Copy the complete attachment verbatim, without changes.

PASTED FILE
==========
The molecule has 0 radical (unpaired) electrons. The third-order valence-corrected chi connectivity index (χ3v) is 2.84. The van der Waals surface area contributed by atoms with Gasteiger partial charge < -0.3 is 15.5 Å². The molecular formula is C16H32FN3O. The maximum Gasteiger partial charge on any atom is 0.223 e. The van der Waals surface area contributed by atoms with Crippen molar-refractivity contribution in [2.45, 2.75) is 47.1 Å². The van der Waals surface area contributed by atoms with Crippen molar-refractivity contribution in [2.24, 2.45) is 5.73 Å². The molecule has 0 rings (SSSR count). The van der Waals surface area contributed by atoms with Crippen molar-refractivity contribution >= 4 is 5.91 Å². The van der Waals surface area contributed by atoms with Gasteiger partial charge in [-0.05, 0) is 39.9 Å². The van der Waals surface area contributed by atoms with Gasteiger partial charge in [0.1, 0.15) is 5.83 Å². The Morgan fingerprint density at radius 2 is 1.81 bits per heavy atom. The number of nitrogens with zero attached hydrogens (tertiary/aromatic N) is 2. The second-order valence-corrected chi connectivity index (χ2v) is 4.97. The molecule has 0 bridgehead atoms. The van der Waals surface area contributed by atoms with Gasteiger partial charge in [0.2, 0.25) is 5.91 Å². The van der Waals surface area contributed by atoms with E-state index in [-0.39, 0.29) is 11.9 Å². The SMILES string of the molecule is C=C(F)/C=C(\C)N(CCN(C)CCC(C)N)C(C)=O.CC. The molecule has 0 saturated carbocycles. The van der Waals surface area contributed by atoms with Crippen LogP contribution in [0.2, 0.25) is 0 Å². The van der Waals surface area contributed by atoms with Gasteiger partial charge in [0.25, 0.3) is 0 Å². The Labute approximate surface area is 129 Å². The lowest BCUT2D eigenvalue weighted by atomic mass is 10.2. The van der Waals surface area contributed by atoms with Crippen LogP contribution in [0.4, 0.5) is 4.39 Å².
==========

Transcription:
The molecule has 0 radical (unpaired) electrons. The third-order valence-corrected chi connectivity index (χ3v) is 2.84. The van der Waals surface area contributed by atoms with Gasteiger partial charge < -0.3 is 15.5 Å². The molecular formula is C16H32FN3O. The maximum Gasteiger partial charge on any atom is 0.223 e. The van der Waals surface area contributed by atoms with Crippen molar-refractivity contribution in [2.45, 2.75) is 47.1 Å². The van der Waals surface area contributed by atoms with Crippen molar-refractivity contribution in [2.24, 2.45) is 5.73 Å². The molecule has 0 rings (SSSR count). The van der Waals surface area contributed by atoms with Crippen molar-refractivity contribution >= 4 is 5.91 Å². The van der Waals surface area contributed by atoms with Gasteiger partial charge in [-0.05, 0) is 39.9 Å². The van der Waals surface area contributed by atoms with Gasteiger partial charge in [0.1, 0.15) is 5.83 Å². The Morgan fingerprint density at radius 2 is 1.81 bits per heavy atom. The number of nitrogens with zero attached hydrogens (tertiary/aromatic N) is 2. The second-order valence-corrected chi connectivity index (χ2v) is 4.97. The molecule has 0 bridgehead atoms. The van der Waals surface area contributed by atoms with Gasteiger partial charge in [0.2, 0.25) is 5.91 Å². The van der Waals surface area contributed by atoms with E-state index in [-0.39, 0.29) is 11.9 Å². The SMILES string of the molecule is C=C(F)/C=C(\C)N(CCN(C)CCC(C)N)C(C)=O.CC. The molecule has 0 saturated carbocycles. The van der Waals surface area contributed by atoms with Crippen LogP contribution in [0.2, 0.25) is 0 Å². The van der Waals surface area contributed by atoms with Gasteiger partial charge in [0.25, 0.3) is 0 Å². The Labute approximate surface area is 129 Å². The lowest BCUT2D eigenvalue weighted by atomic mass is 10.2. The van der Waals surface area contributed by atoms with Crippen LogP contribution in [0.4, 0.5) is 4.39 Å².